The new version of the Luxembourg Law also sheds light on the reference to the proclaimed importance of international cooperation in the Explanatory Statement that accompanied the earlier version of the Draft Law. It has always been unclear what, if anything, this statement revealed about the actual intentions of the Grand Duchy regarding the regulation of space resource exploitation on a multilateral basis. The Statement notes that “[t]he relevant legal framework shall be put in place in strict compliance with the international obligations of Luxembourg and Luxembourg continues to call upon a reinforced and effective collaboration with other countries on this matter.”36 This general statement of intent is subsequently clarified, not with reference to any of the multilateral forums for development of international space law of which Luxembourg is a member, but by noting that “[a]n example of such collaboration is the way in which the European Space Agency (ESA) currently operates.”37 Luxembourg’s concern for international cooperation in space resource exploitation hence seems to be operational rather than regulatory, apparently convinced that its unilateral declaration of susceptibility to appropriation of commercially valuable parts of celestial bodies is sufficient to reduce the input of other countries to finding a practicable way of implementing the State’s grand schemes.
Even if this were acceptable to other states, which is highly dubious, such an approach to international cooperation would still require scaling the differences in approach to space resource exploitation, and, if one is to follow the mainstream opinion as shared by the Conseil d’État, differences in legal obligations of those ESA member states that have and have not ratified the Moon Agreement. For by virtue of Article 11 (5) of this Agreement, Austria, Belgium, and the Netherlands are bound to “undertake to establish an international regime, including appropriate procedures, to govern the exploitation of the natural resources of the Moon as such exploitation is about to become feasible.” In addition, as a signatory, France is “obliged to refrain from acts which would defeat the object and purpose”38 of the Moon Agreement, which would appear to include attempts to regulate the exploitation of space resources in a manner inconsistent with the provisions of its Article 11.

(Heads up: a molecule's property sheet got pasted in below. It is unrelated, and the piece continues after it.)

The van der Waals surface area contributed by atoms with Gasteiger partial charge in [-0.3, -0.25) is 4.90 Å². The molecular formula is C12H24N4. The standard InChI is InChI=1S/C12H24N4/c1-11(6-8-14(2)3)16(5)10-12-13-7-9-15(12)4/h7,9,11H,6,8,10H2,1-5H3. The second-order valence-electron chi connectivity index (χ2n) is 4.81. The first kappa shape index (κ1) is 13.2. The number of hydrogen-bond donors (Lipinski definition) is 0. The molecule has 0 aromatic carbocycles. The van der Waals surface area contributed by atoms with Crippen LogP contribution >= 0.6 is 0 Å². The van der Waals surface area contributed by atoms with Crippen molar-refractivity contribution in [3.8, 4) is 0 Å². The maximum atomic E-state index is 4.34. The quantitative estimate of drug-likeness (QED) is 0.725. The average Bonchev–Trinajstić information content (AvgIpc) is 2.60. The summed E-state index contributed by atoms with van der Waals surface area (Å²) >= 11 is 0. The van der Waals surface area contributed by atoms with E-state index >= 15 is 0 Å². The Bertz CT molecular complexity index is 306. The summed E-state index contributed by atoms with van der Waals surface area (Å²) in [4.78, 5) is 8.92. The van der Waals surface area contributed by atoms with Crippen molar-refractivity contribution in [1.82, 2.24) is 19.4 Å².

Though the Conseil d’État was asked to assess the compatibility of the Luxembourg Draft law on the exploration and use of space resources, its Advice identified a number of legal and practical issues that question the viability of national approaches to the regulation of space resources on the whole. Fundamentally, the Conseil’s analysis is underpinned by the overarching concern that the lawful exploitation of space resources first requires a decisive resolution at the international level, pending which any national legislation that aims to grant property rights to nationals is without effect. Certainly it cannot provide for any legal certainty, if the very basis for the rights purportedly granted by the national law is without solid basis in the existing international legal regime.
The amendments to the new Luxembourg Law on the exploration and use of space resources that entered into force on August 1, and the increasing assimilation of this Law with the approach taken by the US Commercial Space Launch Competitiveness Act only serve to underscore the tenuous nature of national legislation that ignores the fundamental questions of conformity with international law in favor of a formal adherence to Article VI of the OST. For it is difficult to see how national citizens would be able to exercise property rights over space resources obtained from a celestial body in accordance with the international obligations of their State if the content of those obligations remains subject to controversy. Domestic legal certainty for nationals, companies, and investors interested in pursuing pioneering activities in an international area would then appear to depend wholly on their states’ willingness to engage in multilateral efforts to clarify their international obligations. It does not bode well for them that this willingness appears lacking in precisely those states that have adopted national space resource laws.